We should never forget that Melasma prevails among people with dark skin. While approximately only an 8,8% of Latin women are affected of Melasma, a 40% of population suffer this affection in South Asia. It can be caused by the presence of melanocytes biologically more active in the affected skin instead of a simple increase of melanocytes. The incidence of melasma among the same members of a family suggests that there is also a genetic susceptibility. Sun exposure exacerbates this alteration probably because the positive regulation induced by ultraviolet radiation on melanocyte-stimulating cytokines.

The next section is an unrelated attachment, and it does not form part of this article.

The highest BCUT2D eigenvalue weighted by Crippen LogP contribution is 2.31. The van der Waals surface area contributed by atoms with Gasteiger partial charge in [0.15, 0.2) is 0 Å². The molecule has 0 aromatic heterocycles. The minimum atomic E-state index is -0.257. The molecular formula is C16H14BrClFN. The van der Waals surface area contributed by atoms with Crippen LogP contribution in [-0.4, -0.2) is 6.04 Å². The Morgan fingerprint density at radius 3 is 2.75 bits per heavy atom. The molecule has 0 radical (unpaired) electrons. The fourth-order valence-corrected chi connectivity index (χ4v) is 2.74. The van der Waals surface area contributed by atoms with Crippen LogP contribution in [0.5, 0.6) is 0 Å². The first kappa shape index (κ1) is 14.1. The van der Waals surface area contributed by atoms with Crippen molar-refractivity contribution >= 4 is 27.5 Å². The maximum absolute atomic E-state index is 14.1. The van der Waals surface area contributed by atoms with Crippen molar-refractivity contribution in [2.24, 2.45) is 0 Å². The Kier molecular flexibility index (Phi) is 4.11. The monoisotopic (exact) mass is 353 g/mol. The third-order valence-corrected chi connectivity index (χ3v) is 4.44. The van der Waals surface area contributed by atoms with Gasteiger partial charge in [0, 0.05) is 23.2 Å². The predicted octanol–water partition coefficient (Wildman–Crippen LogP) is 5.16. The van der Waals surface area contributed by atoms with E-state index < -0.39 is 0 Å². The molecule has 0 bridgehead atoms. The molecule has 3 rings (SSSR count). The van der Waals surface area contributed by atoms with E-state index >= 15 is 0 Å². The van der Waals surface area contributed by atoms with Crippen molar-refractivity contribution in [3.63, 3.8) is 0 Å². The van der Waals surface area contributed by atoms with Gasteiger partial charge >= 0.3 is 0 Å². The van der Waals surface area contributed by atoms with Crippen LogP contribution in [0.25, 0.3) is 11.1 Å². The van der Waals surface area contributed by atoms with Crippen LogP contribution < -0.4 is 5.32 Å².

Another aspect to consider when treating ethnic skins is the development of post-inflammatory hyperpigmentations in which the pigment (as it happens with affections of melasma) can be deposited only in the epidermis or in both, dermis and epidermis. It is mostly caused by acne, atopic dermatitis, irritant, allergic and/or contact dermatitis, trauma, psoriasis, lichen planus and drug eruptions. Skin trauma or inflammation can either increase or reduce the production of melanocytes. It is believed that hyperpigmentation is caused by the activity of cytokines, mediators of inflammation and reactive oxygen species.